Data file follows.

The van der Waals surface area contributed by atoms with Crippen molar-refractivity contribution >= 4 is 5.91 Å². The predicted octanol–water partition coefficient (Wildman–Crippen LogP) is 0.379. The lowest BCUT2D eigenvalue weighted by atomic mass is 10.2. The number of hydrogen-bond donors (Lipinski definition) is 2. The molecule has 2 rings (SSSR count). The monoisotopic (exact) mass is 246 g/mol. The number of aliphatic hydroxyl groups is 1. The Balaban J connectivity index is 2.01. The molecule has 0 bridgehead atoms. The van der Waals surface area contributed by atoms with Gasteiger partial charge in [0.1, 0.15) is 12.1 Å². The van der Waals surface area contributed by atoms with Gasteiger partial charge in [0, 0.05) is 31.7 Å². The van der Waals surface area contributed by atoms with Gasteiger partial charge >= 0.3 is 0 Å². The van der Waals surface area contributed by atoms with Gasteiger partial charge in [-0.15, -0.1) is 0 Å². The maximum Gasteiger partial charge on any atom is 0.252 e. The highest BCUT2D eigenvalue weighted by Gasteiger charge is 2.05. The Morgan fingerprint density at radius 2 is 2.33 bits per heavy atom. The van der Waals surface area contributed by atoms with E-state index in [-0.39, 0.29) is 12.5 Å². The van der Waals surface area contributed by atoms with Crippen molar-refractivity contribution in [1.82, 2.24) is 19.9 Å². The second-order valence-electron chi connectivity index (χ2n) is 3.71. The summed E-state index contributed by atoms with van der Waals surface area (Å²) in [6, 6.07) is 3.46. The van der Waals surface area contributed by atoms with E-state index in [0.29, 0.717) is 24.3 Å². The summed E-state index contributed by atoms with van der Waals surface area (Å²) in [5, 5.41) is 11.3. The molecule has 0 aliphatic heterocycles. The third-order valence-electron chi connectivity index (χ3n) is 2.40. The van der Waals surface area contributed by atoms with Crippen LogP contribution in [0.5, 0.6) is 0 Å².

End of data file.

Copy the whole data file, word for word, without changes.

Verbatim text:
The van der Waals surface area contributed by atoms with Crippen molar-refractivity contribution >= 4 is 5.91 Å². The predicted octanol–water partition coefficient (Wildman–Crippen LogP) is 0.379. The lowest BCUT2D eigenvalue weighted by atomic mass is 10.2. The number of hydrogen-bond donors (Lipinski definition) is 2. The molecule has 2 rings (SSSR count). The monoisotopic (exact) mass is 246 g/mol. The number of aliphatic hydroxyl groups is 1. The Balaban J connectivity index is 2.01. The molecule has 0 bridgehead atoms. The van der Waals surface area contributed by atoms with Gasteiger partial charge in [0.1, 0.15) is 12.1 Å². The van der Waals surface area contributed by atoms with Gasteiger partial charge in [0, 0.05) is 31.7 Å². The van der Waals surface area contributed by atoms with Gasteiger partial charge >= 0.3 is 0 Å². The van der Waals surface area contributed by atoms with Gasteiger partial charge in [-0.15, -0.1) is 0 Å². The maximum Gasteiger partial charge on any atom is 0.252 e. The highest BCUT2D eigenvalue weighted by Gasteiger charge is 2.05. The Morgan fingerprint density at radius 2 is 2.33 bits per heavy atom. The van der Waals surface area contributed by atoms with E-state index in [-0.39, 0.29) is 12.5 Å². The van der Waals surface area contributed by atoms with Crippen molar-refractivity contribution in [1.82, 2.24) is 19.9 Å². The second-order valence-electron chi connectivity index (χ2n) is 3.71. The summed E-state index contributed by atoms with van der Waals surface area (Å²) in [6, 6.07) is 3.46. The van der Waals surface area contributed by atoms with E-state index in [0.29, 0.717) is 24.3 Å². The summed E-state index contributed by atoms with van der Waals surface area (Å²) in [5, 5.41) is 11.3. The molecule has 0 aliphatic heterocycles. The third-order valence-electron chi connectivity index (χ3n) is 2.40. The van der Waals surface area contributed by atoms with Crippen LogP contribution in [0.5, 0.6) is 0 Å².